Short-term trip, long-term lessons

By Shanna Lim



One year ago, our team of six went on a short-term mission trip to Chiang Rai, Thailand. Our team visited a primary school located amongst the tribal groups of Chiang Rai to carry out a 3-day English camp for the children. We also visited the Bisu tribe near the school, living in the northern region of Thailand.


Thailand is a nation located in the heart of South-East Asia. With a population of approximately 69 million people, around 94.50% of the population follow Theravada Buddhism. Upon arrival at Mae Fah Luang (Chiang Rai International Airport), the influence of Buddhism was visually evident. Buddhist motifs such as temples, sculptures and spirit houses were a common sight in the city.


On the trip, our encounters with the Thai people have taught me much about our God’s business with us on this earth.


God of redemption

Throughout the trip, our team has witnessed the hand of God working among the rural tribes of northern Thailand. Our God raised up Joy, a local from the Bisu tribe, to bring the gospel to her hometown and to engage with the school attended by students from various other tribes as well. Through Wycliffe Thailand, our God raised up people to translate the Bible and to reach out to the countless tribal groups living in the inaccessible areas of northern Thailand. Neither language nor geographical location can stand between humanity and God’s redemptive plan. Our God has never and will never halt his work of redemption, “and this gospel of the kingdom will be preached in the whole world as a testimony to all nations, and then the end will come” (Matthew 24:14). And we, as His children, get to share a part in this redemption story by witnessing the goodness of God wherever God has placed us in. God will “equip you with everything good for doing his will” (Hebrews 13:21). All we need to do is have faith and obey His call.


God of grace

On the third day of teaching, we screened a short animation of David and Goliath for the children to watch. After that, we asked the children what their greatest fear was, and most of them answered that they were most afraid of ghosts. Joy also shared that the Bisu people practice folk religion, appeasing spirits in exchange for blessings and protection. These instances have struck me with this truth: how great and how wide is God’s grace towards us. God doesn’t bless us because we do good things, but He blesses us because He wants to. “For it is by grace you have been saved through faith, and this not from ourselves; it is the gift of God” (Ephesians 9:8). The greatest display of God’s grace is that He would send His beloved son to be mocked and scorned, and to be crucified by the very ones He came to save. We now have the honour of approaching His throne with joyful praise and worship because of Jesus’ blood shed on the cross for us. The fear that drives us to worship our God is not a fear of retribution, but a reverent fear towards a gracious God that would gift us new robes and a new life by His grace alone. We worship not to be blessed, but because we are blessed.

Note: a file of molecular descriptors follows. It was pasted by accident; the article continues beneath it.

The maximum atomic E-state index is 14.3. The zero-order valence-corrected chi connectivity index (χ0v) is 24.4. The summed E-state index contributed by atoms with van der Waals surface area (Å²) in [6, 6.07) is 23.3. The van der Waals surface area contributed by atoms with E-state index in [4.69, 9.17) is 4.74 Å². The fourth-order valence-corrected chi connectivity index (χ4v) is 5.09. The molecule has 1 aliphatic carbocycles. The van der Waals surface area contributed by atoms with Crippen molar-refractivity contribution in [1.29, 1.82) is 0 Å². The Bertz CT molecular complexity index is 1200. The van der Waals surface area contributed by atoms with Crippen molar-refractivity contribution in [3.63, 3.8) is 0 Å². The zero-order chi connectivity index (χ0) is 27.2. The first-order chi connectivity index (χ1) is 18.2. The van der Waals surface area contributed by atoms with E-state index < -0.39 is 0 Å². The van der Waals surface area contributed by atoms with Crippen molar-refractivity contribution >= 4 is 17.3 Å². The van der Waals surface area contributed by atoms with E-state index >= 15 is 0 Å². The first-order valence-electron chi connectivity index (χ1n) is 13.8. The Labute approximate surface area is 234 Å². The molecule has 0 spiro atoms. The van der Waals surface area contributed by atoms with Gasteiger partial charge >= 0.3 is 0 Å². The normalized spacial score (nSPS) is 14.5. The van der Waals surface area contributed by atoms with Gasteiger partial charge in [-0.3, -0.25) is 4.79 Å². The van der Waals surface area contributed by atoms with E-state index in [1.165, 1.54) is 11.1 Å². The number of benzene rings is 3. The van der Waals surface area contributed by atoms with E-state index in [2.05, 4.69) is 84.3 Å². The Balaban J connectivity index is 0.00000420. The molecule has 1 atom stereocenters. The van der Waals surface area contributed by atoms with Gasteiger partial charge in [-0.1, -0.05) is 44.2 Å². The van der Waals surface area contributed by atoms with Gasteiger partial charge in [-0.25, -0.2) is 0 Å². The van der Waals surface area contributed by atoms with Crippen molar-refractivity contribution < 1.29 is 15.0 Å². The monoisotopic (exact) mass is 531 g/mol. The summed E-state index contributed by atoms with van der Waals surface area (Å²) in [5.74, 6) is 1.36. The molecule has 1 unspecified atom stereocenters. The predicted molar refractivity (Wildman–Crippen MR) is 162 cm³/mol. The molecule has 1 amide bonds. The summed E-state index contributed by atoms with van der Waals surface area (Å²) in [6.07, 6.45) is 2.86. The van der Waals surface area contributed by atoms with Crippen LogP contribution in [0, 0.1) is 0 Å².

God of love

This was my first experience on a mission trip and so, upon learning about the slew of activities going on in parts of Chiang Rai to bring the gospel to the unreached, I felt immensely overwhelmed. None of it would be possible without God moving to start and provide for these activities out of His love for us. Joy may feel alienated from her Bisu tribe because of her faith in Jesus, but God’s love will sustain her and empower her to reflect His love to those around her. My prayer for the people in Thailand is that they may come to know this love that is above all others. And I believe God’s love will reach out to bring each and every person out of the darkness into His light. “For I am convinced that neither death nor life, neither angels nor principalities, neither the present nor the future, nor any powers, neither height nor depth, nor anything else in all creation, will be able to separate us form the love of God that is in Christ Jesus our Lord” (Romans 8:38-39) God’s love will triumph over all spiritual bondages and darkness that abounds in this world, and we can profess this truth with confidence in God’s unchanging love for each one of us. “The grass withers, the flower fades, but the word of our God will stand forever” (Isaiah 40:8).


Returning from the trip, I also reflected on the many opportunities I had to share the gospel of Jesus to those around me at home, and yet I chose to keep quiet or leave it to someone else. However, as followers of Christ, we are tasked to be “making the most of every opportunity, because the days are evil” (Ephesians 5:16). I urge us to speak the gospel in love and truth whenever we can. For the LORD says: “so My words that proceeds from My mouth will not return to Me empty, but it will accomplish what I please, and it will prosper where I send it” (Isaiah 55:11). Be it a prayer or a simple word of encouragement, I pray that God will equip each one of us to be courageous stewards of His love, to love and care for those around us.

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